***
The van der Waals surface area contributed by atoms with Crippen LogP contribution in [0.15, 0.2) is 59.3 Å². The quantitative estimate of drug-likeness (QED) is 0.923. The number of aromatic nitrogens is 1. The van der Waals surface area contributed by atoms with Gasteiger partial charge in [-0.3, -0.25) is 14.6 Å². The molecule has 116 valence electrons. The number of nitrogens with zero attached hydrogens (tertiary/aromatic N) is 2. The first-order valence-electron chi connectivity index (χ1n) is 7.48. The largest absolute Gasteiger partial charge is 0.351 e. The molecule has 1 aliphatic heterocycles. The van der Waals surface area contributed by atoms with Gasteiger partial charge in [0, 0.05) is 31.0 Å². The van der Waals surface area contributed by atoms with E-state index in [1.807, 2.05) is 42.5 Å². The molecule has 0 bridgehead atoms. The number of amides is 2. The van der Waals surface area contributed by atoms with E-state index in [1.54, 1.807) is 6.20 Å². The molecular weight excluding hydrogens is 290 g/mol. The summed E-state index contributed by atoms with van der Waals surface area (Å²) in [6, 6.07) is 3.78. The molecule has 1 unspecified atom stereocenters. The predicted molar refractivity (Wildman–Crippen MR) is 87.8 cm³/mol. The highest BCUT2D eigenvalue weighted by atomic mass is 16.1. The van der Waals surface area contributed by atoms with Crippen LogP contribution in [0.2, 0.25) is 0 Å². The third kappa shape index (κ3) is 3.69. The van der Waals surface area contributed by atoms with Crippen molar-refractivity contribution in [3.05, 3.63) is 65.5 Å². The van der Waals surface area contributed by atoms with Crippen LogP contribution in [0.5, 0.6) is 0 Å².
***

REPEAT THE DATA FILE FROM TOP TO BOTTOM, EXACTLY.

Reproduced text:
The van der Waals surface area contributed by atoms with Crippen LogP contribution in [0.15, 0.2) is 59.3 Å². The quantitative estimate of drug-likeness (QED) is 0.923. The number of aromatic nitrogens is 1. The van der Waals surface area contributed by atoms with Gasteiger partial charge in [-0.3, -0.25) is 14.6 Å². The molecule has 116 valence electrons. The number of nitrogens with zero attached hydrogens (tertiary/aromatic N) is 2. The first-order valence-electron chi connectivity index (χ1n) is 7.48. The largest absolute Gasteiger partial charge is 0.351 e. The molecule has 1 aliphatic heterocycles. The van der Waals surface area contributed by atoms with Gasteiger partial charge in [0, 0.05) is 31.0 Å². The van der Waals surface area contributed by atoms with E-state index in [1.807, 2.05) is 42.5 Å². The molecule has 0 bridgehead atoms. The number of amides is 2. The van der Waals surface area contributed by atoms with E-state index in [1.54, 1.807) is 6.20 Å². The molecular weight excluding hydrogens is 290 g/mol. The summed E-state index contributed by atoms with van der Waals surface area (Å²) in [6, 6.07) is 3.78. The molecule has 1 unspecified atom stereocenters. The predicted molar refractivity (Wildman–Crippen MR) is 87.8 cm³/mol. The highest BCUT2D eigenvalue weighted by atomic mass is 16.1. The van der Waals surface area contributed by atoms with Crippen LogP contribution in [0.2, 0.25) is 0 Å². The third kappa shape index (κ3) is 3.69. The van der Waals surface area contributed by atoms with Crippen molar-refractivity contribution in [3.05, 3.63) is 65.5 Å². The van der Waals surface area contributed by atoms with Crippen LogP contribution in [0.5, 0.6) is 0 Å².